Last night we stayed over at the Hotel Dolores Alba in Chichen Itza. This evening I find myself writing at the Hotel Dolores Alba in Mérida, the capital of the state of Yucatan. We headed here, rather than staying at Chichen Itza another night, since Margo at Xamach Dos raved about how great the Saturday night fiesta in Merida is. Sounded good to us, so here we are. Just as we arrived at the hotel, having found our way through Mérida, it started to rain. And rain. And rain. With some lightning and thunder thrown in for good measure.
It has largely let up now, but the streets are wet, wet, wet, and we're uncertain whether we want to brave that. Looks like we'll head out for some dinner first, then decide. I suppose it is worth noting that this is the first significant rain we have encountered. Lots of little, brief squalls, especially at night, while we were in Sian Ka'an, but this was quite heavy and prolonged.
But back to Chichen Itza, as promised. We went back to the park this morning, fully intending to wander around without a guide. Having done two other Mayan archeology sites yesterday, read the guide book on Chichen Itza, and gone to the evening light show, we had the notion we could see what we wanted, then hit the road.
The first guide to hit us up for business really rubbed us wrong, so we moved on, paid for our tickets, and entered the gates. Then another guide asked if we wanted one, but we declined again. He said fine, but if we were hungry later, to go to his wife's restaurant in nearby Piste, and gave us her card. He was very nice, and eventually we decided to hire him. Good choice.
Javier turned out to be a fine guide, and rather than regurgitating all we'd heard at the other sites and read in the book, he took us around relatively quickly, showing us nuances we might miss otherwise, such as places where there are interesting echoes or remnants of original paint. He emphasized the Mayan aspects of Chichen Itza and downplayed the Toltec aspects (perhaps because he's Mayan himself). As he finished our tour he made suggestions for how we might want to proceed to see other parts of the site he hadn't taken us to. As a result, we had a really good visit to the site, and feel we got a lot out of it.
I have to say, at the end of a week of touring, that I have immense respect for these guys who do tours in English here in Mexico. Many of them have relatively little formal instruction in English, but do a great job presenting their practiced pieces as well as answering questions. Nearly all of our experiences this trip have been very positive.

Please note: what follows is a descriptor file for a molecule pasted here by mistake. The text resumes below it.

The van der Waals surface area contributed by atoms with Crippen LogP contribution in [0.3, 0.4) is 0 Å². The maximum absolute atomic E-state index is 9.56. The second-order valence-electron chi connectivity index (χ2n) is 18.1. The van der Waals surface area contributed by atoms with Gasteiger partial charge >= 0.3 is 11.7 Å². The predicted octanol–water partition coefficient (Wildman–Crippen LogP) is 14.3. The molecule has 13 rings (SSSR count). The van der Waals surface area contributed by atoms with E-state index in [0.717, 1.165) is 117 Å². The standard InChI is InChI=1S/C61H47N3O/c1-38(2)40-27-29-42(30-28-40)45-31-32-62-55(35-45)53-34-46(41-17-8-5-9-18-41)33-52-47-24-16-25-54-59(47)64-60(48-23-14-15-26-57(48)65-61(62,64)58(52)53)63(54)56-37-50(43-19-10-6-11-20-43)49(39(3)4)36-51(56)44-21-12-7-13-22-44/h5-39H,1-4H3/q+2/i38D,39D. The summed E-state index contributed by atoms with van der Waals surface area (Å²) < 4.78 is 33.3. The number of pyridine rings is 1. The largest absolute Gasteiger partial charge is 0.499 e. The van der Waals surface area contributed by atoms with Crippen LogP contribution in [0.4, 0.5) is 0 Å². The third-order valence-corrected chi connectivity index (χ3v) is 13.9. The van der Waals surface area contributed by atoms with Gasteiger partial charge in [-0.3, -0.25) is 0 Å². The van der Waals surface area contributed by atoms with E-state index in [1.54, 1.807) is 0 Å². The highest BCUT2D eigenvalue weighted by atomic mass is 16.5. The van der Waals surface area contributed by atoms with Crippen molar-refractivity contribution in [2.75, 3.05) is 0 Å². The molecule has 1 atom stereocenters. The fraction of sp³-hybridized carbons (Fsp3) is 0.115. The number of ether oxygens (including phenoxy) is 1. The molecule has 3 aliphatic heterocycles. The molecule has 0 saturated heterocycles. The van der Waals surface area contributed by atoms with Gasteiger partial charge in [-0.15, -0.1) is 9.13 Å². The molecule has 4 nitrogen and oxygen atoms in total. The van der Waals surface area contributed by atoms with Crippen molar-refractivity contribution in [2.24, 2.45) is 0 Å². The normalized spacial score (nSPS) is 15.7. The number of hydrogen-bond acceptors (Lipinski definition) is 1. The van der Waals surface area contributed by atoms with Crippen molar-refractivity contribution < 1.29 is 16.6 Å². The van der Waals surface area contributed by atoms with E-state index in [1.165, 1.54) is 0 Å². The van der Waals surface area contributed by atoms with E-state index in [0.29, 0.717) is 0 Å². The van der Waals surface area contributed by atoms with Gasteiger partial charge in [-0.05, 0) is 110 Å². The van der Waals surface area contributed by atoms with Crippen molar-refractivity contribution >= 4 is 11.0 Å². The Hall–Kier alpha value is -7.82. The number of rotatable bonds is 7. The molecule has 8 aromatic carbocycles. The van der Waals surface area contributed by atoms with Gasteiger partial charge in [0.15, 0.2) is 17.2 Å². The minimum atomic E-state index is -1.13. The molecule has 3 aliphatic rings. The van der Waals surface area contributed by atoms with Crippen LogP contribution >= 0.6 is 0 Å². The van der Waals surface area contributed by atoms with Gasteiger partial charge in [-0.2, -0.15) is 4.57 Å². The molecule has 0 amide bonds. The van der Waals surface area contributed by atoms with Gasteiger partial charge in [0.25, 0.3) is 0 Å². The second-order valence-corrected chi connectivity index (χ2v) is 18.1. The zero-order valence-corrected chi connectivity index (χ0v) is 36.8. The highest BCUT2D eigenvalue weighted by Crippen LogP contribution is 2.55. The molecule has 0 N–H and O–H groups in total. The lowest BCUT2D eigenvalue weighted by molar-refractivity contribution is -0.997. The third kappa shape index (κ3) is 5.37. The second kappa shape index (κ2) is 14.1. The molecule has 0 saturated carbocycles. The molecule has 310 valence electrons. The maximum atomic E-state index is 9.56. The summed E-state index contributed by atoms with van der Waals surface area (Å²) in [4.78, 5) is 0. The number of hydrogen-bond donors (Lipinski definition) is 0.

Leaving Chichen Itza park, we still had to checkout of our hotel, then rushed over to Balankanche Cave for the 1:00 pm tour in English. The cave is quite nice, but there was a big crowd, most of whom spoke Spanish, and therefore ignored the recorded story in English. This (along with marginal recording quality) made it pretty difficult to hear what was going on. As near as I could make out, it was a dramatization of a Mayan father taking his son down into the cave for the first time to see the offerings that others had made, and explaining the history and traditions behind it all. Might have been pretty interesting, but as I say, it was largely unintelligible.
The cave itself is spacious and easy to get through. Nothing uncomfortable or claustrophobic. Some of the limestone formations are quite lovely, and there are plenty of cute little bats flying and hanging. The various offerings are somewhat interesting, though again, I couldn't make out much of the explanations. All that said, I've been in better caves, and it gets very hot and muggy down inside this one. I wouldn't put it at the top of my list of things to do here.
As a footnote, we did, in fact, head over to Javier's wife's restaurant before leaving for Mérida. It's kind of at the far end of Piste, away from the tourist hotels, and seems to be more of a place for locals (or at least Mexicans) than American tourists. But we introduced ourselves, said that Javier had told us to come by, and we had a very nice, tasty, inexpensive meal. If you're in the neighborhood of Chichen Itza, you could definitely do worse than dining at the Loncheria Fabiola. It's on the main highway, opposite a big restaurant called the Atrio.
Tomorrow I have to head home. The rest of the family is staying to see some more ruins and things on this end of the Yucatan. But I need to get home to do some work.